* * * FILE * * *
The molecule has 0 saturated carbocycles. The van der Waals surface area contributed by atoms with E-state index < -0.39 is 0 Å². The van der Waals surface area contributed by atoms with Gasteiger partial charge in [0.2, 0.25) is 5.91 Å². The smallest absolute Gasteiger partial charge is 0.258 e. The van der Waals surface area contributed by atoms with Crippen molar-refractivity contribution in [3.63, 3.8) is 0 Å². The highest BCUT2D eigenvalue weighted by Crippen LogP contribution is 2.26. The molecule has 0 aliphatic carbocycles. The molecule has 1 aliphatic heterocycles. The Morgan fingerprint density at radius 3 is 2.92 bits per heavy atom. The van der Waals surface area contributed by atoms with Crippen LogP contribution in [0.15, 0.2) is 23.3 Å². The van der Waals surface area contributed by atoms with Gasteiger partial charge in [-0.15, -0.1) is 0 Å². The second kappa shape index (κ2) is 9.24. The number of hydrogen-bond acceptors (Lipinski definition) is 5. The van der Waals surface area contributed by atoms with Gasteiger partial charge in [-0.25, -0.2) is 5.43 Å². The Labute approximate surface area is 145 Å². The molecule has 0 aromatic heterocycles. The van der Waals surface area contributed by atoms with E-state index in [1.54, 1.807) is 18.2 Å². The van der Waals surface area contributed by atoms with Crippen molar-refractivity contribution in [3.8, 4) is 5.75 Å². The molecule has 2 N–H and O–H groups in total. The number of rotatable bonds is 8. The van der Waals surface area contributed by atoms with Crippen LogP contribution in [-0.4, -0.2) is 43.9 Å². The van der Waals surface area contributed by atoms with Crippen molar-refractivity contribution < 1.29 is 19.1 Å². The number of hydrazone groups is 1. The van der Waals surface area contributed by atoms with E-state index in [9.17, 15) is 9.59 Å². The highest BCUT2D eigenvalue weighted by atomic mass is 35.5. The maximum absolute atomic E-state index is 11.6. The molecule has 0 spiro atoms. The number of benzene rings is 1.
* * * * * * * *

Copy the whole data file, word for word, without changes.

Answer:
The molecule has 0 saturated carbocycles. The van der Waals surface area contributed by atoms with E-state index < -0.39 is 0 Å². The van der Waals surface area contributed by atoms with Gasteiger partial charge in [0.2, 0.25) is 5.91 Å². The smallest absolute Gasteiger partial charge is 0.258 e. The van der Waals surface area contributed by atoms with Crippen molar-refractivity contribution in [3.63, 3.8) is 0 Å². The highest BCUT2D eigenvalue weighted by Crippen LogP contribution is 2.26. The molecule has 0 aliphatic carbocycles. The molecule has 1 aliphatic heterocycles. The Morgan fingerprint density at radius 3 is 2.92 bits per heavy atom. The van der Waals surface area contributed by atoms with Crippen LogP contribution in [0.15, 0.2) is 23.3 Å². The van der Waals surface area contributed by atoms with Gasteiger partial charge in [-0.15, -0.1) is 0 Å². The second kappa shape index (κ2) is 9.24. The number of hydrogen-bond acceptors (Lipinski definition) is 5. The van der Waals surface area contributed by atoms with Gasteiger partial charge in [-0.25, -0.2) is 5.43 Å². The Labute approximate surface area is 145 Å². The molecule has 0 aromatic heterocycles. The van der Waals surface area contributed by atoms with E-state index in [1.54, 1.807) is 18.2 Å². The van der Waals surface area contributed by atoms with Crippen molar-refractivity contribution in [3.8, 4) is 5.75 Å². The molecule has 2 N–H and O–H groups in total. The number of rotatable bonds is 8. The van der Waals surface area contributed by atoms with Crippen LogP contribution in [-0.4, -0.2) is 43.9 Å². The van der Waals surface area contributed by atoms with Crippen molar-refractivity contribution < 1.29 is 19.1 Å². The number of hydrazone groups is 1. The van der Waals surface area contributed by atoms with E-state index in [9.17, 15) is 9.59 Å². The highest BCUT2D eigenvalue weighted by atomic mass is 35.5. The maximum absolute atomic E-state index is 11.6. The molecule has 0 spiro atoms. The number of benzene rings is 1.